Abbas ‘Defamation By Implication’ Suit Tossed

     (CN) – The D.C. Circuit threw out a $10 million defamation claim brought by the son of Palestinian president Mahmoud Abbas against Foreign Policy magazine for questioning the source of his wealth.
     In 2012, Foreign Policy published an article on its website about Yasser Abbas and his brother Tarek. It posed two questions: “Are the sons of the Palestinian president growing rich off their father’s system?” and “Have they enriched themselves at the expense of regular Palestinians – and even U.S. taxpayers?”
     The article continues by describing the brothers’ conspicuous wealth, recounts allegations of corruption that a former economic advisor to Yasir Arafat made against Mahmoud Abbas, and suggests that Abbas’s “lineage is his most important credential.”
     In response, Abbas filed suit in D.C. Federal Court for defamation, but a district court judge dismissed the case under the D.C. Anti-Strategic Lawsuits Against Public Participation Act (Anti-SLAPP) which requires courts to dismiss a defamation suit targeting political advocacy unless the plaintiff shows a likelihood of success on the merits.
     On appeal, the D.C. Circuit ruled that the Anti-SLAPP Act does not apply. Rather, Abba’s allegations do not suffice to make a defamation claim under D.C. law, the court found.
     “Abbas’s defamation claim focuses not on statements made in the article but rather on two questions posed in the article,” U.S. Circuit Judge Brett Kavanaugh said, writing for the three-judge panel.
     “Those questions are not factual representations. The article does not say, for example, that the ‘sons of the Palestinian president are growing rich off their father’s system’ and ‘have enriched themselves at the expense of regular Palestinians and U.S. taxpayers.'”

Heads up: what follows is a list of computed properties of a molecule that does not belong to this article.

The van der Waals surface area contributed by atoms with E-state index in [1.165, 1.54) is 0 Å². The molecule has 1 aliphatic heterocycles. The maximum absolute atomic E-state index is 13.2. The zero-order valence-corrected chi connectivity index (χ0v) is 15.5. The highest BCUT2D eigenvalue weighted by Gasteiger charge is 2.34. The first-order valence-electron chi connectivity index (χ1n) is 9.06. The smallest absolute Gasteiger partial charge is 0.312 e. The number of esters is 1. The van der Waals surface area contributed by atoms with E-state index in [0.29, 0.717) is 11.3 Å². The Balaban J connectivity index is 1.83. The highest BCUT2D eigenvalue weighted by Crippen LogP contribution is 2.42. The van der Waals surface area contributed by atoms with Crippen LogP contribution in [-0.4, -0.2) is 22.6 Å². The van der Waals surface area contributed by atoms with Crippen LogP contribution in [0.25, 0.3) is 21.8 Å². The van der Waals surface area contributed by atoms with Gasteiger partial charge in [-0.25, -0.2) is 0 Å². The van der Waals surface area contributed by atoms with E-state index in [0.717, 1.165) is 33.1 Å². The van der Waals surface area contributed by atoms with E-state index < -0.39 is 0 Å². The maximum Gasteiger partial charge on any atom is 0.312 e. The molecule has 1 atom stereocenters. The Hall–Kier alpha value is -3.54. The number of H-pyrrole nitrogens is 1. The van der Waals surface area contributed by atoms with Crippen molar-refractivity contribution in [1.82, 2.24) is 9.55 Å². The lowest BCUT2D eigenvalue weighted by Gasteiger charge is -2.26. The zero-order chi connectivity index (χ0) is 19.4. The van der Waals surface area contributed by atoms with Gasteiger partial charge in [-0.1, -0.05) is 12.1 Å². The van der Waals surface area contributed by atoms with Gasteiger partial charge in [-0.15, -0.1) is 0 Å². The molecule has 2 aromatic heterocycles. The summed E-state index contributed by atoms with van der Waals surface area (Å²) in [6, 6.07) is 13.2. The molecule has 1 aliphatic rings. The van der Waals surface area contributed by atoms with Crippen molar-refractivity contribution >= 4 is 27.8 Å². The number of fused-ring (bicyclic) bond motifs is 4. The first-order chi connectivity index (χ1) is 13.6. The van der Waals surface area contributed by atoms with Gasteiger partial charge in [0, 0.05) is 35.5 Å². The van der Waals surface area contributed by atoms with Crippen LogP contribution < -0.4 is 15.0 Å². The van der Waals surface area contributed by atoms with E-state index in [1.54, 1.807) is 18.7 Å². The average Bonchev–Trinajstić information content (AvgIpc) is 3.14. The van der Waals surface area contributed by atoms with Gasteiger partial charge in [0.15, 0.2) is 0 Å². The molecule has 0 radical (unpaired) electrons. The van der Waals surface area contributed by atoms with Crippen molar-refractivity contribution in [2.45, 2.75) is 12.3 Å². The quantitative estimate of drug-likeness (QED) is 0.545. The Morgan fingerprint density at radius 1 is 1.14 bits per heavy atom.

While the asking of a question may cast a shadow on the reputation of a person about whom the question is asked, a genuine attempt to seek information cannot be considered defamatory, the opinion states.
     “Just imagine the severe infringement on free speech that would ensue in the alternative universe envisioned by Abbas. Is the Mayor a thief? Is the quarterback a cheater? Did the Governor accept bribes? Did the CEO pay her taxes? Did the baseball star take steroids? Questions like that appear all the time in news reports and on blogs, in tweets and on cable shows. And all such questions could be actionable under Abbas’s novel defamation theory,” Kavanaugh said.
     Journalists may unfairly use such questions to cast doubts on a person’s character, the opinion acknowledged.
     But Abbas’s theory would leave no divide between questions that provoke rigorous public debate, and questions actionable as defamation by implication, the panel said.
     “Abbas’s theory would thus necessarily ensnare a substantial amount of speech that is essential to the marketplace of ideas and would dramatically chill the freedom of speech in the District of Columbia. We will not usher D.C. law down such a new and uncertain road,” the court concluded.
     Abbas’s attorney Louis Adolfsen with Melito & Adolfsen disagreed with the court’s characterization of the article in an interview with Courthouse News.
     “Our view of it was that even though it was posed as a question, it answered itself,” Adolfsen said. “Anyone who wrote about the matter assumed that it was true. My clients certainly feels that’s the way to look at it.”
     Defense attorney Kevin Baine with Williams & Connelly did not immediately respond to a request for comment.

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